According to Posner
Surprisingly for someone appointed by Ronald Reagan, Posner blames not speculators, or regulators, or greed for the current problem, but capitalism itself.
This from the NYT review:
The current crisis, Posner maintains, is a depression. True, it is not (we hope) a great depression. But the typical postwar recession is a partly self-correcting disinflationary contraction that soon subsides, often leaving the economy healthier. The present downturn is a self-sustaining deflationary contraction whose costly aftereffects will linger for years. The Great Depression led to World War II. Today’s depression presumably won’t be that bad, but it may cause a huge loss of output, an immense increase in the national debt, a swing to excessive regulation, a nasty bout of inflation, a decline in America’s economic and geopolitical power, and increased political instability abroad.
A typical recession is a market correction, usually of inflation or other economic imbalances; a depression is a market failure. And it is a failure (here is grenade No. 2) that the market is powerless to prevent. “An interrelated system of financial intermediaries” — a banking system, broadly defined — “is inherently unstable,” Posner writes. Think of it as “a kind of epileptic, subject to unpredictable, strange seizures.”
Populists and libertarians will hate this book, though I wouldn’t want to predict which group will hate it more. A perfect storm of irresponsibility? Hardly. The crisis came about precisely because intelligent businesses and consumers followed market signals. “The mistakes were systemic — the product of the nature of the banking business in an environment shaped by low interest rates and deregulation rather than the antics of crooks and fools.”
Were a lot of people reckless and stupid? Of course! But that cannot explain why the whole system crashed, since a lot of people are always reckless and stupid. The problem, fundamentally, is that markets cannot, and rationally should not, anticipate their own collapse. “A depression is too remote an event to influence business behavior.” Any single business can rationally guard against its own bankruptcy, but not the simultaneous bankruptcy of everybody else. “The profit-maximizing businessman rationally ignores small probabilities that his conduct in conjunction with that of his competitors may bring down the entire economy.”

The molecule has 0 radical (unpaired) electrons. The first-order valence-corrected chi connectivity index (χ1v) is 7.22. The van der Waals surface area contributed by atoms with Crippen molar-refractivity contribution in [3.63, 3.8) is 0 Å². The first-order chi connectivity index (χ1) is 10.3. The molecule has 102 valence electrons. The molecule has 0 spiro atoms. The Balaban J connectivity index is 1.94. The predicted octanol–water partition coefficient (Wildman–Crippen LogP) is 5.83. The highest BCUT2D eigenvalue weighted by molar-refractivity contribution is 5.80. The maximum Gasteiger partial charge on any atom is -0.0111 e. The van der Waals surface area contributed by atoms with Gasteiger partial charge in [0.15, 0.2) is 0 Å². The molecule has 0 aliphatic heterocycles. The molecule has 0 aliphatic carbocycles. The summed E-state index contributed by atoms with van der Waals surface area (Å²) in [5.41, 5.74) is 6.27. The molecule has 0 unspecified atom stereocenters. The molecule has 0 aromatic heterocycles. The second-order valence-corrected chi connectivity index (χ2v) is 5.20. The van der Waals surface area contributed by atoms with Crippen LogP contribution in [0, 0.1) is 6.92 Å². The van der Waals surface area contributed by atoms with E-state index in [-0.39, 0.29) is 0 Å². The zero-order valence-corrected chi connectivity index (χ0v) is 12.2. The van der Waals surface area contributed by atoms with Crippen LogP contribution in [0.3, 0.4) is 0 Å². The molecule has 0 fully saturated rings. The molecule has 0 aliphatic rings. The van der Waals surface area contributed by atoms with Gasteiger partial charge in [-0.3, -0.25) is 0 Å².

. . . And so — here is the part libertarians will hate — markets, entirely of their own accord, will sometimes capsize and be unable to right themselves completely for years at a stretch. (See: Japan, “lost decade” of.) Nor can monetary policy be counted on to counteract markets’ tippy tendencies, as so many economists had come to believe . . .
. . . By the last page, not a single lazy generalization has survived Posner’s merciless scrutiny, not one populist cliché remains standing. “A Failure of Capitalism” clears away whole forests of cant but leaves readers at a loss as to where to go from here. In other words, it is only a starting point — but an indispensable one.